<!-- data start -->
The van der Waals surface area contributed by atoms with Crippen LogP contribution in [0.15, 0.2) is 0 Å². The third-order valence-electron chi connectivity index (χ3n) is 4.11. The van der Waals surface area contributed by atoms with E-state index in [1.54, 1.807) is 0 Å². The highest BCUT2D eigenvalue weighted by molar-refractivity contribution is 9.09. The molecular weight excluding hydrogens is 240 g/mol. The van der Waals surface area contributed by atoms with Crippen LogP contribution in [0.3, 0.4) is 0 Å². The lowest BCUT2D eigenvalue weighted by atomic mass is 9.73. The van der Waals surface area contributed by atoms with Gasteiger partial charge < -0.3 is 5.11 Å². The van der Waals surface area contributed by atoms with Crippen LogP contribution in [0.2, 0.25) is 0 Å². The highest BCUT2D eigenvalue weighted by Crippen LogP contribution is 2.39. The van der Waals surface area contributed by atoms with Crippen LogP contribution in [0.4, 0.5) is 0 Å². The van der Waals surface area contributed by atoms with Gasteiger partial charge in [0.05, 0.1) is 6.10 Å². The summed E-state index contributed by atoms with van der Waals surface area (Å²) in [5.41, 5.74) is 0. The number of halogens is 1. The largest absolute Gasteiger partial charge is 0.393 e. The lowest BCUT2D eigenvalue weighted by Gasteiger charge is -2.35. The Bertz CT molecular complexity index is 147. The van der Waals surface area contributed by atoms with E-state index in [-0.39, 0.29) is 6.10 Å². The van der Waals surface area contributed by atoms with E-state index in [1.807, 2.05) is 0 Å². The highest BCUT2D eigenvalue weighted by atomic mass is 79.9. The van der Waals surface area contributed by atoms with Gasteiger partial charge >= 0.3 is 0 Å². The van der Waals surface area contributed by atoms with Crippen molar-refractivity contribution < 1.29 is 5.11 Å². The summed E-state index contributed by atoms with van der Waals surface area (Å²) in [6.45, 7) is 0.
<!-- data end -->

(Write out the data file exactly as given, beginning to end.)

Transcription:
The van der Waals surface area contributed by atoms with Crippen LogP contribution in [0.15, 0.2) is 0 Å². The third-order valence-electron chi connectivity index (χ3n) is 4.11. The van der Waals surface area contributed by atoms with E-state index in [1.54, 1.807) is 0 Å². The highest BCUT2D eigenvalue weighted by molar-refractivity contribution is 9.09. The molecular weight excluding hydrogens is 240 g/mol. The van der Waals surface area contributed by atoms with Crippen LogP contribution in [0.3, 0.4) is 0 Å². The lowest BCUT2D eigenvalue weighted by atomic mass is 9.73. The van der Waals surface area contributed by atoms with Gasteiger partial charge < -0.3 is 5.11 Å². The van der Waals surface area contributed by atoms with Crippen LogP contribution in [0.2, 0.25) is 0 Å². The highest BCUT2D eigenvalue weighted by Crippen LogP contribution is 2.39. The van der Waals surface area contributed by atoms with Crippen LogP contribution in [0.4, 0.5) is 0 Å². The van der Waals surface area contributed by atoms with Gasteiger partial charge in [0.05, 0.1) is 6.10 Å². The summed E-state index contributed by atoms with van der Waals surface area (Å²) in [5.41, 5.74) is 0. The number of halogens is 1. The largest absolute Gasteiger partial charge is 0.393 e. The lowest BCUT2D eigenvalue weighted by Gasteiger charge is -2.35. The Bertz CT molecular complexity index is 147. The van der Waals surface area contributed by atoms with E-state index in [-0.39, 0.29) is 6.10 Å². The van der Waals surface area contributed by atoms with E-state index in [1.807, 2.05) is 0 Å². The highest BCUT2D eigenvalue weighted by atomic mass is 79.9. The van der Waals surface area contributed by atoms with Gasteiger partial charge >= 0.3 is 0 Å². The van der Waals surface area contributed by atoms with Crippen molar-refractivity contribution < 1.29 is 5.11 Å². The summed E-state index contributed by atoms with van der Waals surface area (Å²) in [6.45, 7) is 0.